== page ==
I’m already working on book two of the Strikers series, but readers should not worry about cliffhangers. I hate cliffhangers. Strikers is a complete novel. That world is a big world though and there is a lot to explore in it.

Also on the back burner, getting simmered to soak up all the flavor, is a series of medium length works I’m calling Good News Gone Bad. Each will be a stand alone story/novella that turns what might have been a good news story into something very dark, dystopic or apocalyptic instead. The first one is called, Young Blood. It’s my dark telling of the recent discovery that GDF11, something found only in young blood, reverses many of the effects of aging on brains in older people. Oh…yes…you can see the dark future there, can’t you?


 

(Full disclosure: Ann and I are both members of LOOW, a writing group that includes writers who have all published in Hugh Howey’s WOOL Universe. Her first Silo 49 book was coincidentally published the same day I published my Silo Saga book The Veil.)

Book Review – Dead in the Water

Standard

Full-disclosure: I am a member of a writing group called LOOW (League of Original WOOLwriters or Lobotomizing Our Own Warthogs– whichever you prefer). Carol Davis is also a member of this group. We both have stories in the charity anthology, WOOL Gathering. I was given a copy of Dead in the Water to read prior to its release, but a favorable review was not expected.

A few things about Carol — she is a wonderful writer. She’s written countless stories over the years, but only started publishing through Amazon in the last year. She has a number of stories set in Hugh Howey’s WOOL Universe, but I daresay her original stories are better. She’s penned a few werewolf stories featuring a father/son team as well as many other original tales that don’t always conform to one genre.

DITWI’ve been a fan of Carol Davis’ writing for a while now. The woman can sure craft a visual story; everything I read of hers, I can plainly see in my mind’s eye. That trend continues with her novel “Dead in the Water” — a spine-tingling, creepy, page-turning read well worth your money as well as a couple afternoons spent reading.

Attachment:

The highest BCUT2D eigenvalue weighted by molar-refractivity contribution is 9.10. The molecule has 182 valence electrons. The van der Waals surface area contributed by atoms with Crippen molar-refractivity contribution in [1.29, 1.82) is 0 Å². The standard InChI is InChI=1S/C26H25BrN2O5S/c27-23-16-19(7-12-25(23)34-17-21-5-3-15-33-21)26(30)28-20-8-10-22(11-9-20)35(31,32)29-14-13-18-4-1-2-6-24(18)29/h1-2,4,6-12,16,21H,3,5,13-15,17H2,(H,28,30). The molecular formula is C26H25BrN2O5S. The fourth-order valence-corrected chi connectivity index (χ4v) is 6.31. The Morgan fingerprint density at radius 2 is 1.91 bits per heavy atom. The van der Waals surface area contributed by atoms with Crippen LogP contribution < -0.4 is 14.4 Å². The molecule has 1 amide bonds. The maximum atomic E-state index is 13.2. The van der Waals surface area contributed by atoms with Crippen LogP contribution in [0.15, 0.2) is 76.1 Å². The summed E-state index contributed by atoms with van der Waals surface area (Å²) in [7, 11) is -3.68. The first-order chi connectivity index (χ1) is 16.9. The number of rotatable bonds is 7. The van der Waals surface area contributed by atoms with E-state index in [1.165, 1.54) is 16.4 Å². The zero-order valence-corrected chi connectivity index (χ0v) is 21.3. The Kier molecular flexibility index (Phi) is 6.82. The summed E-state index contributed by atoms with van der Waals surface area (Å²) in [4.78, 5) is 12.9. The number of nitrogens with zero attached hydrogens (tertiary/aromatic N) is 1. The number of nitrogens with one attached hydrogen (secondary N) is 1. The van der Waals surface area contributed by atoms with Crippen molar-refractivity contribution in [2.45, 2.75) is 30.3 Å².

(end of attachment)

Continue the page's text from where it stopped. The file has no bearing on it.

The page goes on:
Davis has already shown her writing chops on a handful of short stories and novellas, including the Silo Saga trilogy “Rebel State.” While she is a pro at putting together a plot for short stories, “Dead in the Water” shows she is more than capable of adding the complexity a novel calls for. Her writing is sharp, and in this case, not for the feint of heart. She isn’t afraid to scare her readers, putting her protagonists in terrifying situations, only to play out their fears for the readers to see.

The story follows two “Investigators” — Nick Moore and Terry Banner, who have garnered fame thanks to an “Inside Edition”-type TV show. The two end up at the backwater location known as Thompson Lake, searching for scandal and hidden secrets. They uncover some, but they end up getting more than they bargained for when supernatural forces begin to invade their comfortable, but not-quite-stable lives.

Throughout it all, and even after the mystery of Thompson Lake is solved, Davis is setting up Moore and Banner for future stories. There are plenty of directions for Davis to go, but one storyline in particular is glaringly obvious for Davis to take the pair in the next installment. The book stands quite well on its own and doesn’t leave any threads dangling, but some clues are definitely there for future Moore and Banner books.

It is clear that Davis is passionate about writing — it comes across with each word you read. Make sure you don’t miss out on this novel by a great new author.

Paperbacks…dead? (Also a giveaway inside!)

Standard

SPOILER ALERT — 100th Blog Post!

(Giveaways to follow in comments)


IMG_20140701_220500

After I opened my latest package from Amazon, I decided to take a picture at a lot of the books I’ve stocked my shelves with over the past year since I started as an indie author. I’ve definitely added to it thanks to my wallet, but I’ve been lucky enough to have been the recipient of fellow author’s good graces.

Here’s the thing — none of the books pictured are traditionally published. From Hugh Howey’s last two novels, Peter Cawdron, Jason Gurley, John Gregory Hancock, Michael Bunker, an outstanding Indie collection edited by David Gatewood, Paul Kupperberg, and myself — all are what you might call independently published. (There are a few others I have that aren’t pictured for whatever reason.)